The Nuke Next Door

Raised on fresh fruits and vegetables by his vegetarian mother, Ty-Michael Schmidt never even had a cold or ear infection before the age of five. Then doctors found a tumor in his abdomen. His mother, and some scientists, suspect the tumor has something to do with the fact that he lives near a nuclear power plant.

“I never knew a child with cancer until my son,” says Audra Schmidt of Hobe Sound, Florida. “Now I know nothing but kids with cancer. At least 50 kids in our local area have it.”

But there’s not a cancer cluster in the neighborhood, according to the St. Lucie County, Florida Health Department, which conducted an in-depth study of the homes of 28 children with cancer. During the same period, another 12 cases were identified in near-by Martin County. Tests were conducted on water, soil, air and dust for 561 different chemicals and potential contaminants. The results were negative for all chemicals tested.

cancer cluster
Debi Santoro with her four-year-old daughter, Jadyn, whose cancer is now in remission. © TRISH RILEY

“We have yet to find any commonality,” says James Moses, director of environmental health for St. Lucie County. “We are dealing with 30 cases from 1981 to 1997. There was no cancer cluster.”

The study continues, though, because it did find a marked increase in childhood cancers of the brain and central nervous system: 15 diagnosed in three years, nine within a seven-month period. The report notes that the trend should be monitored and perhaps studied further.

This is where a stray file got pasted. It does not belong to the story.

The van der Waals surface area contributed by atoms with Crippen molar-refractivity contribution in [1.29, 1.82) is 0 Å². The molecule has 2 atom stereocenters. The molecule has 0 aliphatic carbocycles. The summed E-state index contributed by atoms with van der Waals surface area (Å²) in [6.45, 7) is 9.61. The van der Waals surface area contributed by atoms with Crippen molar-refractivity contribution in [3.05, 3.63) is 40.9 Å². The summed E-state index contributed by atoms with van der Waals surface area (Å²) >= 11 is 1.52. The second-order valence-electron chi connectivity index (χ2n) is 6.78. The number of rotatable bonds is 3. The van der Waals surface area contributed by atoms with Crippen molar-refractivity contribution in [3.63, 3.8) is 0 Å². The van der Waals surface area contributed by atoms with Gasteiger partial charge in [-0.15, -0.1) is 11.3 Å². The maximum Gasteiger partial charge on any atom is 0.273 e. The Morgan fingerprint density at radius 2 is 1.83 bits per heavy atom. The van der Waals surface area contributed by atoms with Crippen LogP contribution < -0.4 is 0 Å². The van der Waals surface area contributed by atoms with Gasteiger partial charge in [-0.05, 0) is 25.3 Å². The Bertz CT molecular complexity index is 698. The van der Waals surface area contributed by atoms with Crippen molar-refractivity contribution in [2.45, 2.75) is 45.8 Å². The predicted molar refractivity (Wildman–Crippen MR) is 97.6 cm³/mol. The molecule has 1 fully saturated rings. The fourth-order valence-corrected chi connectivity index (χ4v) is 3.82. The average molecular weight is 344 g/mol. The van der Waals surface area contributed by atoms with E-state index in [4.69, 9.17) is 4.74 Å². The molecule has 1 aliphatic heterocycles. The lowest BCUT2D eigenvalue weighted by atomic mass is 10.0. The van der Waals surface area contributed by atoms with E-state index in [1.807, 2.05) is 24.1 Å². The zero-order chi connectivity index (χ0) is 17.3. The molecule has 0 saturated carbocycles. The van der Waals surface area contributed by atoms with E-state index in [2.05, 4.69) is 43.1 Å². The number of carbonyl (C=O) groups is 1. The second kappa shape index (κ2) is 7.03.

Health officials did not test for Strontium 90 (Sr-90), a radioactive carcinogenic byproduct of nuclear fission. The Radiation and Public Health Project (RPHP), a nonprofit research center in New York City, recently released a study linking increased incidence of childhood cancers to areas near nuclear power plants. The study was published in the peer-reviewed Archives of Environmental Health last year.

“Of the 14 areas studied, the two counties closest to the reactors in St. Lucie County had the highest cancer rates,” says principal researcher Joseph Mangano, national coordinator of the RPHP. Mangano says the Florida State Cancer Registry lists four cases in St. Lucie County for children under 10 from 1981 to 1983, but this increased to 30 cases from 1996 to 1998. Accounting for a near doubling of population, the incidence still represents a 40 percent increase, compared to an average national increase of 11 percent in childhood cancers.